Do Not Reuse Blindly!

It may be tempting to base your decision to reuse an existing semantics of a language feature solely on syntactic considerations; for example, to reuse whenever the parser does not complain. As seen in this lesson, this could be quite risky.

Let's try (and fail) to reuse the definition of callcc from Lesson 1:

syntax Exp ::= "callcc" Exp  [strict]
syntax Val ::= cc(K)
rule <k> (callcc V:Val => V cc(K)) ~> K </k>
rule <k> cc(K) V ~> _ =>  V ~> K </k>

The callcc examples that we tried in Lesson 1 work, so it may look it works.

However, the problem is that cc(K) should also include an environment, and that environment should also be restored when cc(K) is invoked. Let's try to illustrate this bug with callcc-env1.lambda

let x = 1 in
  ((callcc lambda k . (let x = 2 in (k x))) + x)

where the second argument of +, x, should be bound to the top x, which is 1. However, since callcc does not restore the environment, that x should be looked up in the wrong, callcc-inner environment, so we should see the overall result 4.

Hm, we get the right result, 3 ... (Note: you may get 4, depending on your version of K and platform; but both 3 and 4 are possible results, as explained below and seen in the tests). How can we get 3? Well, recall that + is strict, which means that it can evaluate its arguments in any order. It just happened that in the execution that took place above its second argument was evaluated first, to 1, and then the callcc was evaluated, but its cc value K had already included the 1 instead of x ... In Part 4 of the tutorial we will see how to explore all the non-deterministic behaviors of a program; we could use that feature of K to debug semantics, too. For example, in this case, we could search for all behaviors of this program and we would indeed get two possible value results: 3 and 4.

One may think that the problem is the non-deterministic evaluation order of +, and thus that all we need to do is to enforce a deterministic order in which the arguments of + are evaluated. Let us follow this path to see what happens. There are two simple ways to make the evaluation order of +'s arguments deterministic. One is to make + seqstrict in the semantics, to enforce its evaluation from left-to-right. Do it and then run the program above again; you should get only one behavior for the program above, 4, which therefore shows that copying-and-pasting our old definition of callcc was incorrect. However, as seen shortly, that only fixed the problem for the particular example above, but not in general. Another conventional approach to enforce the desired evaluation order is to modify the program to enforce the left-to-right evaluation order using let binders, as we do in callcc-env2.lambda:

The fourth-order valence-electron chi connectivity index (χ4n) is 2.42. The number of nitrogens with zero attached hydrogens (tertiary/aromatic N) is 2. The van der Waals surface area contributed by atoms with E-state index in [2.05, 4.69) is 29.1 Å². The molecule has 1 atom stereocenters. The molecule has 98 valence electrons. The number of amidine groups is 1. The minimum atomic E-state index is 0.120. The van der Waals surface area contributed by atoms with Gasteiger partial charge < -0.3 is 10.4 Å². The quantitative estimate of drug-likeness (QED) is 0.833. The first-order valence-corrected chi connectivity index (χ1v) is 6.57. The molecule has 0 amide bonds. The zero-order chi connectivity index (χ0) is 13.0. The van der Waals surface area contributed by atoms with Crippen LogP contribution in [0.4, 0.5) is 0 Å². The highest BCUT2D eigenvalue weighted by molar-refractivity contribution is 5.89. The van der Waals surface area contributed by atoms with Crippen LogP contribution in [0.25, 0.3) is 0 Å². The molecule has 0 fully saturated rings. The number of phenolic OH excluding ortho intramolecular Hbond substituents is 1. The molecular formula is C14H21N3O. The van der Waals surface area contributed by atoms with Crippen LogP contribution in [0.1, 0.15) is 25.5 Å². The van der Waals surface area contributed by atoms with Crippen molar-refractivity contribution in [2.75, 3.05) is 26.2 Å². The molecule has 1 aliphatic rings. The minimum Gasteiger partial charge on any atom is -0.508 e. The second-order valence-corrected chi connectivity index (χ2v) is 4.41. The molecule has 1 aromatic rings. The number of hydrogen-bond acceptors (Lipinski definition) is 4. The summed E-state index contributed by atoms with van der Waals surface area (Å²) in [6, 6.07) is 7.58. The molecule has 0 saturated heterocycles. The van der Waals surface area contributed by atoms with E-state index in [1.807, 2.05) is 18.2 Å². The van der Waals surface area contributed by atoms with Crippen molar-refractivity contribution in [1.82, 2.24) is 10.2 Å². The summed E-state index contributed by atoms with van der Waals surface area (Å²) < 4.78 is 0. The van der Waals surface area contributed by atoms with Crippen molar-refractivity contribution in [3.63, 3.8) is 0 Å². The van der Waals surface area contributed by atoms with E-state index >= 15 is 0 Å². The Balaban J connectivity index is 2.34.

let x = 1 in
  let a = callcc lambda k . (let x = 2 in (k x)) in
    let b = x in
      (a + b)

With your installation of K you may get the "expected" result 4 when you execute this program, so it may look like our non-deterministic problem is fixed. Unfortunately, it is not. Using the K tool to search for all the behaviors in the program above reveals that the final result 3 is still possible. Moreover, both the 3 and the 4 behaviors are possible regardless of whether + is declared to be seqstrict or just strict. How is that possible? The problem is now the non-deterministic evaluation strategy of the function application construct. Indeed, recall that the semantics of the let-in construct is defined by desugaring to lambda application:

rule let X = E in E' => (lambda X . E') E

With this, the program above eventually reduces to

(lambda a . ((lambda b . a + b) x))
(callcc lambda k . (let x = 2 in (k x)))

in an environment where x is 1. If the first expression evaluates first, then it does so to a closure in which x is bound to a location holding 1, so when applied later on to the x inside the argument of callcc (which is 2), it will correctly lookup x in its enclosed environment and thus the program will evaluate to 3. On the other hand, if the second expression evaluates first, then the cc value will freeze the first expression as is, breaking the relationship between its x and the current environment in which it is bound to 1, being inadvertently captured by the environment of the let-in construct inside the callcc and thus making the entire expression evaluate to 4.

So the morale is: Do not reuse blindly. Think!

In the next lesson we fix the environment-based semantics of callcc by having cc also wrap an environment, besides a computation. We will also give a more direct semantics to recursion, based on environments instead of fixed-point combinators.

Go to Lesson 5, LAMBDA++: More Semantic Computation Items.

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